Four years ago today, I was going on about four hours of fitful sleep. The night before, I and the rest of the baseball world witnessed one of the greatest games in the history of the World Series. After that game, I was so wired, so geeked I couldn’t fall asleep at all. Finally, after pounding out a delirious blog post, I managed to nod off…only to sit bolt upright the instant my alarm went off a few hours later, feeling as awake and alive as I ever have in my life. I ran into the other room to look at the two most exciting pieces of paper I think I’ve ever held.
I’m sure I managed to be productive at work that Friday, but I couldn’t tell you how. All I wanted to do was go to Busch Stadium, even hours before the game was supposed to start. I wanted to sit in my bleacher seat with a beer and 45,000 or so of my closest friends to watch Game 7 of the World Series. Even just saying the phrase “Game 7 of the World Series” gives me chills as a baseball fan; as a Cardinals fan about to walk into Busch Stadium to watch it live I was almost unable to process the sights…the sounds…the feeling.
None of us knew it at the time, of course, but a fan favorite (certainly one of mine) from the Whiteyball Era made his final appearance before Cardinal Nation and passed less than a week later.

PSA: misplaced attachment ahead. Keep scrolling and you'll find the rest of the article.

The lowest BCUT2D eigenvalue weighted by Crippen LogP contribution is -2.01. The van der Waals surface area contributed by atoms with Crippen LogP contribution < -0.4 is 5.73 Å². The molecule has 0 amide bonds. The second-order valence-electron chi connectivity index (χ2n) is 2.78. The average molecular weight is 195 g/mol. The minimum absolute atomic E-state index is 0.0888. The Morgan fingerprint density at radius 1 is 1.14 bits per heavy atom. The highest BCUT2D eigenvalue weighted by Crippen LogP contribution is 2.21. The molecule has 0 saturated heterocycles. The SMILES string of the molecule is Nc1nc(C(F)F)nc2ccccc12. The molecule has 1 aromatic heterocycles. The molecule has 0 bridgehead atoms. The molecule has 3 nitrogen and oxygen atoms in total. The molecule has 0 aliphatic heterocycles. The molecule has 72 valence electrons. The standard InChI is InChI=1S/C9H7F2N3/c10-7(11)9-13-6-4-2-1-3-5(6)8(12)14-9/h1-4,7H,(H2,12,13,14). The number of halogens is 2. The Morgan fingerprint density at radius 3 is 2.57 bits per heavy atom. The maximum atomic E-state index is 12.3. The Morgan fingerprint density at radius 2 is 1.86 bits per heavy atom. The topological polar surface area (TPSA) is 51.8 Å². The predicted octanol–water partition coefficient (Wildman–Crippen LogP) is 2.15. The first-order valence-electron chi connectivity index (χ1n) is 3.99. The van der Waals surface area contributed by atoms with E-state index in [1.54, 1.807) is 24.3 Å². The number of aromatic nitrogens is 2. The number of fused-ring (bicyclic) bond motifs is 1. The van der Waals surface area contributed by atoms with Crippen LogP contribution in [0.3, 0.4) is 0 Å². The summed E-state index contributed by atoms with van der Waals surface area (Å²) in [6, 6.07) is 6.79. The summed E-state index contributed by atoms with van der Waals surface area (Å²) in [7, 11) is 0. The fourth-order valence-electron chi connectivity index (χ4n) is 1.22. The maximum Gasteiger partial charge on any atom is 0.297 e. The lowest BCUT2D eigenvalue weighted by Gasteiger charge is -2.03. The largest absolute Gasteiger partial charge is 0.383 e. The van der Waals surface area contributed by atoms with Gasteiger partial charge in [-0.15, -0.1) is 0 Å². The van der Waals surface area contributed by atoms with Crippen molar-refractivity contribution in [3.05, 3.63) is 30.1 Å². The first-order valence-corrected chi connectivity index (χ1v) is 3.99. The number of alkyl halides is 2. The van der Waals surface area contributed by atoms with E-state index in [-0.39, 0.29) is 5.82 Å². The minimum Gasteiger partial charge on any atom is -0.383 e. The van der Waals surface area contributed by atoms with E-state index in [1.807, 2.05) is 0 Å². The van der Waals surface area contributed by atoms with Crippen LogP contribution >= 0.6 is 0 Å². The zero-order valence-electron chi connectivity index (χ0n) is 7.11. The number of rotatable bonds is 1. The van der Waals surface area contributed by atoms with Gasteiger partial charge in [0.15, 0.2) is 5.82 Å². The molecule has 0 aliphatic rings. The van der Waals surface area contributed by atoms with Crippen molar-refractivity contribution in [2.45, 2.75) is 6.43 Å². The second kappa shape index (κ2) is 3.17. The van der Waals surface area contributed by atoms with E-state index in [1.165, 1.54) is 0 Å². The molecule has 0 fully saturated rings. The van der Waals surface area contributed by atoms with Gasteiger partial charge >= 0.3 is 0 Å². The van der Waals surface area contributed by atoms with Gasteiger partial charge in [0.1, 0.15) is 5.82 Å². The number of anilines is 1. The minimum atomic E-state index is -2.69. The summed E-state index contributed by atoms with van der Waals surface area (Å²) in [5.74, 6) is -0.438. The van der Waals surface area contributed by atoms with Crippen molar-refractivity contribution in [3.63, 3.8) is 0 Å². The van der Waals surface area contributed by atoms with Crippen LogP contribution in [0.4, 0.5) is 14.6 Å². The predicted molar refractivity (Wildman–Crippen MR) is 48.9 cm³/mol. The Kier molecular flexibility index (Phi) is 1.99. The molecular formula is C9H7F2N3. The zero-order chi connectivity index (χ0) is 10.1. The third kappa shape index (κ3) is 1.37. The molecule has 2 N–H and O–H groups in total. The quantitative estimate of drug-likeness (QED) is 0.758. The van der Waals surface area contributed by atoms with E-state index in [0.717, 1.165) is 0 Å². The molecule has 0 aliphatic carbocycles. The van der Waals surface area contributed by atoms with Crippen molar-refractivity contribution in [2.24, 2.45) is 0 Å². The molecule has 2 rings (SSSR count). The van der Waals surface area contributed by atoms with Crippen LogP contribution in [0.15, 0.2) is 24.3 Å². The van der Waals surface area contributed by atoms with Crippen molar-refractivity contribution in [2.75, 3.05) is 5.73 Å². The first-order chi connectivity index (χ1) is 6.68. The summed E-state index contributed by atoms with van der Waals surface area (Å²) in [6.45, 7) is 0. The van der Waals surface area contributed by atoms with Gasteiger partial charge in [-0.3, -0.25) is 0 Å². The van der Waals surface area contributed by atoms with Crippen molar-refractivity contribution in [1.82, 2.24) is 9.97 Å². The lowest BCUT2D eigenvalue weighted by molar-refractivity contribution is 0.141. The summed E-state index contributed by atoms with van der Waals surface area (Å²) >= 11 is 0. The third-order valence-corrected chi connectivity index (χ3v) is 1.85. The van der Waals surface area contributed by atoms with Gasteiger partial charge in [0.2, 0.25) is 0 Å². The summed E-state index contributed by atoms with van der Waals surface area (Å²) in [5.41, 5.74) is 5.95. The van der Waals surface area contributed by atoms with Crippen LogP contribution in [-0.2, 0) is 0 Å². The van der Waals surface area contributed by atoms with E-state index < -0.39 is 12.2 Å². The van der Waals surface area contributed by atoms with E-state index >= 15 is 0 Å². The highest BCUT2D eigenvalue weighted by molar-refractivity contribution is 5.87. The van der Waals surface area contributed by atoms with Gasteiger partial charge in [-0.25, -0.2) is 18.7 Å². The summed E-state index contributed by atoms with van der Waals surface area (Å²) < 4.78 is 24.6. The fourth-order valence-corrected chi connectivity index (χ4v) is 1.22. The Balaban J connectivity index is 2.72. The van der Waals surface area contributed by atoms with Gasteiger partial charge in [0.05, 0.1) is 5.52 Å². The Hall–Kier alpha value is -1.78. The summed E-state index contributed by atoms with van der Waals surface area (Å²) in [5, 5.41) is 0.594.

After the previous night’s heroics, Game 7 lacked much drama beyond the first inning. The Rangers took the lead in top half, and David Freese once again swatted them back. Allen Craig—robbed of a World Series MVP by the All-Universe campaign Freese had—hit a home run and took one away with his glove. Chris Carpenter gutted out another start that would essentially prove to be his professional swan song. Jason Motte blocked out his previous struggles in the series to mow through the ninth. And when Craig secured the fly ball near the track for the final out…
It all happened four years ago today—my greatest baseball day.